Another objective of the present invention is the provision of an improved ventilation system for hog confinement buildings which can be retrofit to existing buildings or installed as original equipment.

A further objective of the present invention is the provision of an improved ventilation system for hog confinement buildings which is economical to manufacture and which is safe and durable in use.

These and other objectives will become apparent from the following description of the invention.

SUMMARY OF THE INVENTION

The hog confinement building ventilation system of the present invention includes, in a retrofit embodiment, a conduit extending downwardly in the pump out pit from the fan to an area at or near the bottom of the pit. A sliding gate is mounted on the conduit and floats on the surface of the manure or waste material in the pump out pit. An air opening or vents are provided in the lower most portion of the gate so that the fan draws air, including noxious gases, adjacent the surface of the manure for expulsion by the fan.

In an alternative embodiment for original installation in a new hog confinement building, a pair of tracks or channels are mounted in the pump out pit or opposite sides of the manure opening in the exterior foundation wall, with the floating gate slidably mounted in the tracks. The air holes or vents in the bottom of the gate allow the fan to pull air from immediately adjacent the surface of the manure or waste material in the pit for expulsion.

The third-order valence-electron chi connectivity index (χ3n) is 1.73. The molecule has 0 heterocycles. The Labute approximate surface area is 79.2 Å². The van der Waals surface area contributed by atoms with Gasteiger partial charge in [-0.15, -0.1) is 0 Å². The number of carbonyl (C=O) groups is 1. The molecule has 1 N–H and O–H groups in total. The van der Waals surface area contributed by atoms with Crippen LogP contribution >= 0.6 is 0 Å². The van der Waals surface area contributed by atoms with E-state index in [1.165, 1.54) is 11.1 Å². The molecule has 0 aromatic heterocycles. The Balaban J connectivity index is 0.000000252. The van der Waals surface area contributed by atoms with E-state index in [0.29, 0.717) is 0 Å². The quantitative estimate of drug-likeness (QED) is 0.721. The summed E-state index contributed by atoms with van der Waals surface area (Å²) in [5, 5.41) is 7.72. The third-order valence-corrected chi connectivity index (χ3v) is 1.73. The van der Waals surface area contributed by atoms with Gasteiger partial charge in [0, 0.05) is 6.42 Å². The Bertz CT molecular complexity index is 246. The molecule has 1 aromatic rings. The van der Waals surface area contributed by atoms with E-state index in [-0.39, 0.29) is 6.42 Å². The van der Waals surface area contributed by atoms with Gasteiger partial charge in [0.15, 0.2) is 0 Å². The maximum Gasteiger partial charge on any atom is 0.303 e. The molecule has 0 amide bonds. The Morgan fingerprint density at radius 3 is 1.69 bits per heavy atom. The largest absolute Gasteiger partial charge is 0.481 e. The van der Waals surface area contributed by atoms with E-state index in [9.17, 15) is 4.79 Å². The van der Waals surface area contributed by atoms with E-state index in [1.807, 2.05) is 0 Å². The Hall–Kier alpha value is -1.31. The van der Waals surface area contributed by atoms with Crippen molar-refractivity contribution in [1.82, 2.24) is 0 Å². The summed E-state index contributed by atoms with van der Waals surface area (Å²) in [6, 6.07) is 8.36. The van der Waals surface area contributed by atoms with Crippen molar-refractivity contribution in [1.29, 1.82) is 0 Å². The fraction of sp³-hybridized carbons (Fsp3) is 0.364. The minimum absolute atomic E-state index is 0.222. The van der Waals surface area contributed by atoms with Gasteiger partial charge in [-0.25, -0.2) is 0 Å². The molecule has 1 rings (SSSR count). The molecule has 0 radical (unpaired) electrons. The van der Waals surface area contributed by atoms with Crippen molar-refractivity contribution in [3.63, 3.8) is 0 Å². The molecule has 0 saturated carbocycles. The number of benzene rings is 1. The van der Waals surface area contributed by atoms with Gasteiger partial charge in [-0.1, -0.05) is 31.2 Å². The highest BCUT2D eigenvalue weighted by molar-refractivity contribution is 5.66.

In both embodiments, air turbulence adjacent the slatted floor of the confinement building is minimized, since the expelled air is pulled from a distance spaced downwardly from the slatted floor adjacent the manure surface. Thus, a rise of noxious gases from the manure pit through the slatted floor is eliminated or minimized.

BRIEF DESCRIPTION OF THE DRAWINGS

FIG. 1 is a perspective view of a hog confinement building having pump out pits spaced along the exterior wall of the building.

FIG. 2 is an enlarged view of one of the pump out pits of the hog confinement building.

FIG. 3 is a sectional view of a hog confinement building having a conventional pump out pit fan, as is known in the prior art.

FIG. 4 is a sectional view showing a hog confinement building with a first embodiment of the ventilation system of the present invention mounted in the pump out pit.

FIG. 5 is a top plan view showing the ventilation system of FIG. 4.

FIG. 6 is a side elevation view showing the ventilation system of FIG. 4.

FIG. 7 is an exploded top view of the conduit and track assembly of the ventilation system shown in FIG. 4.

FIG. 8 is an exploded view of two segments of the floating gate of the ventilation system of the present invention.

FIG. 9 is a top plan view showing a second embodiment of an improved ventilation system mounted in a pump out pit, according to the present invention.

FIG. 10 is a schematic view showing a third embodiment of the ventilation system according to the present invention for use with a hog confinement building having roof mounted exhaust fans.

DETAILED DESCRIPTION OF THE PREFERRED EMBODIMENTS